Everytime a new area of maths is "invented" an application in the physical world seems to soon follow that suggests that the natural world is conforming to some mathematical laws whether we are aware of that mathematics or not.
Even the simple arithmatic example you give is far from definitive. Do we really think of the product of 3 and 4 as purely abstract or as 3 somethings multiplied by 4 of the same something to end up with 12 in a very physical sense?
I don't know the answer to whether or not maths is invented or discovered but I don't think it is as clear cut as you suggest
I am more interested to know if people think we doscover or invent maths?
Kronecker famously said "God gave us the natural numbers. All else is the work of man." Personally, I think Kronecker gave God too much credit.Compassionate conservatism - bringing you a kinder, gentler torture chamber
At first blush, I would tend to have already said that I think I would "discover" science but "invent" math.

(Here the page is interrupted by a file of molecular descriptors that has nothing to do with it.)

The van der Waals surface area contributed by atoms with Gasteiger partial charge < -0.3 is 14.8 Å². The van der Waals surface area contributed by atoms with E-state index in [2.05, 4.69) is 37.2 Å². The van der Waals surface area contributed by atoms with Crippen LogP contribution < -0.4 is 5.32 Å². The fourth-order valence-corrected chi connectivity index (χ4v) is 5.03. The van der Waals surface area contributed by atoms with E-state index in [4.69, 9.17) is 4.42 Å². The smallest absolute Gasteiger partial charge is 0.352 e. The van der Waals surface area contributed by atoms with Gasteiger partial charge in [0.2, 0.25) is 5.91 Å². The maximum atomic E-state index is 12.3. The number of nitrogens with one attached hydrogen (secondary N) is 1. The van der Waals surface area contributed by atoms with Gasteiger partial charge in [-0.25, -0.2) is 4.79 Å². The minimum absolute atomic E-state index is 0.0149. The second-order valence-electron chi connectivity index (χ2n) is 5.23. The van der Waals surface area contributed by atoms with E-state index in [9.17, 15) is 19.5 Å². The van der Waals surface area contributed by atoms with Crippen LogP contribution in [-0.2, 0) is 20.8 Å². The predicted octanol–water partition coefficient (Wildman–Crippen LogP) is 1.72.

I'm not so sure you can easily separate discovery from invention. There is a lot of invention in science, and there is a lot of discovery in mathematics. Sometimes we invent in order to discover.
Maybe we invented the natural numbers. But mathematician discovered the prime number theorem. Sure, if they invented numbers, then the prime number theorem is a consequence of that invention. But it is not an obvious consequence, so required discovery.
In science we invent methods of getting data, in order to discover things about the world.
It is nice to notice someone suggesting that I present something "clearly" here. You asked and I answered.
Sure it seems to be a case that once a "new area" of math appears in culture the world can sublimly become descripted to "conform to some mathematical laws" even though a collective "we" of the world are not aware of (it) or not.
I would just see that as one stage in the ever expanding "tool set" of mathematicians as to when it might become true that some other math is developed that can do a better job of informing the same formation of lawlike behavior at a second remove.